Standing at the top of the steps of a red carpet leading to an improvised open air theater, Jia gave a warm welcome, despite the chilly evening, to an impressive lineup of Chinese and foreign guests.
Red carpet names included Liao Fan, Huang Xiaoming, Gordon Lam, Zhang Yibai, and Zhao Tao, James Wang, Ren Zhonglun, Albert Lee and Sabrina Barracetti.
The ceremony included break dancers in electric suits, lengthy official speeches, and drinks, car and dating apps as sponsors. There was also an East West cultural understand award presented to Hong Kong film making icon Johnnie To.
The PYIFF, which also calls itself the Crouching Tiger Hidden Dragon festival, is one of the few major film events in China not directly controlled by a government department. That’s a tip of the hat to Jia’s position as China’s leading indie. But the event cooperates closely with authorities and there is not even a hint of an underground movie. Instead but styles itself as a “boutique festival for the people.“ And all films screening have been sure to collect the green dragon government seal of approval.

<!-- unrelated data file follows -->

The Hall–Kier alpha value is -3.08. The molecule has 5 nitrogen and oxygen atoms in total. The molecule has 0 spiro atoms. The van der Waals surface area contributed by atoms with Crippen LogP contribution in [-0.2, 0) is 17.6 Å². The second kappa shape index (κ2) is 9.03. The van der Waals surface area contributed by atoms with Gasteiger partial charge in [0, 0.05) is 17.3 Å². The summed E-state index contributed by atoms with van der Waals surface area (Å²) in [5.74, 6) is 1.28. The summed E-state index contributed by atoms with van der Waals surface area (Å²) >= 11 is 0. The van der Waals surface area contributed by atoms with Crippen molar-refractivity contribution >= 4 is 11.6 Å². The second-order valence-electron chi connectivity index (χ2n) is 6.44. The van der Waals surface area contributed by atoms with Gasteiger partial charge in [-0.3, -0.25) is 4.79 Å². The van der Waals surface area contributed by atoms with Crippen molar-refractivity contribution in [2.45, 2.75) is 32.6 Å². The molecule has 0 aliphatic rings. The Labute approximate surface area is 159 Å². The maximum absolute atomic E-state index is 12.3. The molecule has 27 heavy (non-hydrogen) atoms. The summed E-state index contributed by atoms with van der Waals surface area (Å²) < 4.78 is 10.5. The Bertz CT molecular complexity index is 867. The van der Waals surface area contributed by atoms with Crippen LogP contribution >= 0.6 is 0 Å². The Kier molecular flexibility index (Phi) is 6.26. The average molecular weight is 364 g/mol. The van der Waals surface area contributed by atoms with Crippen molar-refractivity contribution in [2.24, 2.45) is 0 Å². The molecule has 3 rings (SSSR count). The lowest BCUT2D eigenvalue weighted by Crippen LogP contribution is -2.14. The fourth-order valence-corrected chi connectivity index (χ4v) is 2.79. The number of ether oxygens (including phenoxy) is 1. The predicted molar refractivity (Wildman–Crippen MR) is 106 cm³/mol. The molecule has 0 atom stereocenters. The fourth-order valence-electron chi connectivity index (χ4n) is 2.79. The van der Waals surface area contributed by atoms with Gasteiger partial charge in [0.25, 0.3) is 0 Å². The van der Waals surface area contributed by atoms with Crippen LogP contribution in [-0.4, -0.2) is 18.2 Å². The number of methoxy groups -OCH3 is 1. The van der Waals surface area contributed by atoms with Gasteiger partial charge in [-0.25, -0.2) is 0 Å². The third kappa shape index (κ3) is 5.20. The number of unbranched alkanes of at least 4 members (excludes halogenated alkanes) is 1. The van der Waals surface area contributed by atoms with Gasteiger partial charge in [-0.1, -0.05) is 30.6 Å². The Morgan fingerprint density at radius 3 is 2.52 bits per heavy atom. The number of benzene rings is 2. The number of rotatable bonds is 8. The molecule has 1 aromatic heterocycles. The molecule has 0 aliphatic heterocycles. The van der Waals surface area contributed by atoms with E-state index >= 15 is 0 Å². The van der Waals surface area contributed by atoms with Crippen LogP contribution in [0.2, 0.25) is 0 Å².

Aside from its unusual regulated indie status, what makes the fest interesting is the extraordinary setting inside a walled city, and its cutting edge film lineup.
The city claims 2,700 years of history and UNESCO heritage status. Lightly touristy shops sit only a block away from the genuinely ancient. The festival makes use of a converted diesel factory as its miniplex screening hub.
Some 13 of its Chinese film selections are world premieres. Several more are the cream that played the early fall festivals in Venice, Toronto and Busan. International titles include the latest efforts by auteurs including Vetri Maraan and Ivo Ferreira.